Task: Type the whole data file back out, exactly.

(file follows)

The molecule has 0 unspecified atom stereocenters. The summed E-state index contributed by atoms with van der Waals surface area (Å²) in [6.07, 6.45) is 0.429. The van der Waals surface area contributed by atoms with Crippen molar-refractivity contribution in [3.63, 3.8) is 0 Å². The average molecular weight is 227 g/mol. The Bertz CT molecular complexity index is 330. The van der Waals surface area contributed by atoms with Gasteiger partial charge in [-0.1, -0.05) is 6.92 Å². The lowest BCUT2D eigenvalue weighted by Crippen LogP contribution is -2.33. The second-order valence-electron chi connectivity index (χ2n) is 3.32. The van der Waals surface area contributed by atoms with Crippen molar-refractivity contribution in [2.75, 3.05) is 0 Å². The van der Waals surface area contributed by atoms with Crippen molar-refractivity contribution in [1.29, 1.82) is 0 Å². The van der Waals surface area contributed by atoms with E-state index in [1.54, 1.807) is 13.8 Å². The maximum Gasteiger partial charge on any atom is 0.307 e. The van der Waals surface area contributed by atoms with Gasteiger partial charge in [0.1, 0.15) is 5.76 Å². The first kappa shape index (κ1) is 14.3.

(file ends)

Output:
The molecule has 0 unspecified atom stereocenters. The summed E-state index contributed by atoms with van der Waals surface area (Å²) in [6.07, 6.45) is 0.429. The van der Waals surface area contributed by atoms with Crippen molar-refractivity contribution in [3.63, 3.8) is 0 Å². The average molecular weight is 227 g/mol. The Bertz CT molecular complexity index is 330. The van der Waals surface area contributed by atoms with Gasteiger partial charge in [-0.1, -0.05) is 6.92 Å². The lowest BCUT2D eigenvalue weighted by Crippen LogP contribution is -2.33. The second-order valence-electron chi connectivity index (χ2n) is 3.32. The van der Waals surface area contributed by atoms with Crippen molar-refractivity contribution in [2.75, 3.05) is 0 Å². The van der Waals surface area contributed by atoms with Crippen molar-refractivity contribution in [1.29, 1.82) is 0 Å². The van der Waals surface area contributed by atoms with E-state index in [1.54, 1.807) is 13.8 Å². The maximum Gasteiger partial charge on any atom is 0.307 e. The van der Waals surface area contributed by atoms with Gasteiger partial charge in [0.1, 0.15) is 5.76 Å². The first kappa shape index (κ1) is 14.3.